Statistical Methods and Software for the Study of Olfactory Stem Cell Differentiation Using Single-Cell Transcriptome Sequencing

Berkeley Distinguished Lectures in Data Science

Single-cell transcriptome sequencing (scRNA-Seq), which combines high-throughput single-cell extraction and sequencing capabilities, enables the transcriptomes of large numbers of individual cells to be assayed efficiently. Profiling of gene expression at the single-cell level for a large sample of cells is crucial for addressing many biologically relevant questions, such as, the investigation of rare cell types or primary cells (e.g., stem cell differentiation) and the examination of subpopulations of cells from a larger heterogeneous population (e.g., classifying cells in brain tissues).

Dr. Dudoit will discuss some of the statistical and computational issues that have arisen in the context of a collaboration with the UC Berkeley Ngai Lab concerning the analysis of olfactory stem cell fate trajectories in mice. These issues, ranging from so-called low-level to high-level analysis, include: experimental design, exploratory data analysis (EDA) of scRNA-Seq reads, quality assessment/control (QA/QC), normalization to account for nuisance technical effects, cluster analysis to identify novel cell types, cell lineage and pseudotime inference, and differential expression analysis to identify genes involved in the differentiation process. This project's statistical methods are implemented in open-source R packages released through the Bioconductor Project.

The Berkeley Distinguished Lectures in Data Science, co-hosted by the Berkeley Institute for Data Science (BIDS) and the Berkeley Division of Data Sciences, features faculty doing visionary research that illustrates the character of the ongoing data, computational, inferential revolution.  In this inaugural Fall 2017 "local edition," we bring forward Berkeley faculty working in these areas as part of enriching the active connections among colleagues campus-wide.  All campus community members are welcome and encouraged to attend.  Arrive at 3:30pm for tea, coffee, and discussion.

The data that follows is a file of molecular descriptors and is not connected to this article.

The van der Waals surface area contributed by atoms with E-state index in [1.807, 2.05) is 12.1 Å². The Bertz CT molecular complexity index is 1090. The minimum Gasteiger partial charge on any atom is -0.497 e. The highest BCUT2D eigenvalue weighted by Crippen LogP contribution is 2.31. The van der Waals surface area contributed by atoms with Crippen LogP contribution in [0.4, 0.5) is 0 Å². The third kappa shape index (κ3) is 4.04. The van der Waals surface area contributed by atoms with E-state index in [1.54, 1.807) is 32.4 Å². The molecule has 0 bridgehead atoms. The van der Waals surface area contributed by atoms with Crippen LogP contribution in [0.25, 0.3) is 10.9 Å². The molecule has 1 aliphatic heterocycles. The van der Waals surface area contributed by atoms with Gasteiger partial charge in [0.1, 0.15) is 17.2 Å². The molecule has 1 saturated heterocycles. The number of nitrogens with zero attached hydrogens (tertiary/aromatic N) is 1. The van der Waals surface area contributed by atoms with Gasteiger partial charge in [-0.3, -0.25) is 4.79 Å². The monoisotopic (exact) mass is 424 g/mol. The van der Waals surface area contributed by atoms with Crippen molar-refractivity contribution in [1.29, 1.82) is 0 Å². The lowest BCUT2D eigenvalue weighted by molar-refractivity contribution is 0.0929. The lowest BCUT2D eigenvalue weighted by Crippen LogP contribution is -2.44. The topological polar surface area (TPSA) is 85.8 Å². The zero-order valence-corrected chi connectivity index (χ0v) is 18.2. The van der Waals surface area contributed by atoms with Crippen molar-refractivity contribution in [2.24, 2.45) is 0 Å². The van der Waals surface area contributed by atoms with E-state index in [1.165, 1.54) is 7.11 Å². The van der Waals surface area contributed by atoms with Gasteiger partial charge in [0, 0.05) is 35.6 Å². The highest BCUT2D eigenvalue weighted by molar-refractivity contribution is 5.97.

Sandrine Dudoit

Professor, Division of Biostatistics and Department of Statistics

Sandrine Dudoit is professor of biostatistics and statistics and chair of the graduate group in biostatistics at the University of California, Berkeley. Professor Dudoit's methodological research interests regard high-dimensional inference and include exploratory data analysis, visualization, loss-based estimation with cross-validation (e.g., density estimation, regression, model selection), and multiple hypothesis testing. Much of her methodological work is motivated by statistical inference questions arising in biological research and, in particular, the design and analysis of high-throughput microarray and sequencing gene expression experiments, for example, mRNA-Seq for transcriptome analysis and genome annotation and ChIP-Seq for DNA-protein interaction profiling (e.g., transcription factor binding). Her contributions include exploratory data analysis, normalization and expression quantitation, differential expression analysis, class discovery, prediction, integration of biological annotation metadata (e.g., gene ontology annotation). She is also interested in statistical computing and, in particular, reproducible research. She is a founding core developer of the Bioconductor Project, an open source and open development software project for the analysis of biomedical and genomic data.

Professor Dudoit is a coauthor of the book Multiple Testing Procedures with Applications to Genomics and a coeditor of the book Bioinformatics and Computational Biology Solutions Using R and Bioconductor. She is associate editor of three journals, including The Annals of Applied Statistics and IEEE/ACM Transactions on Computational Biology and Bioinformatics. Professor Dudoit was named fellow of the American Statistical Association in 2010 and elected member of the International Statistical Institute in 2014.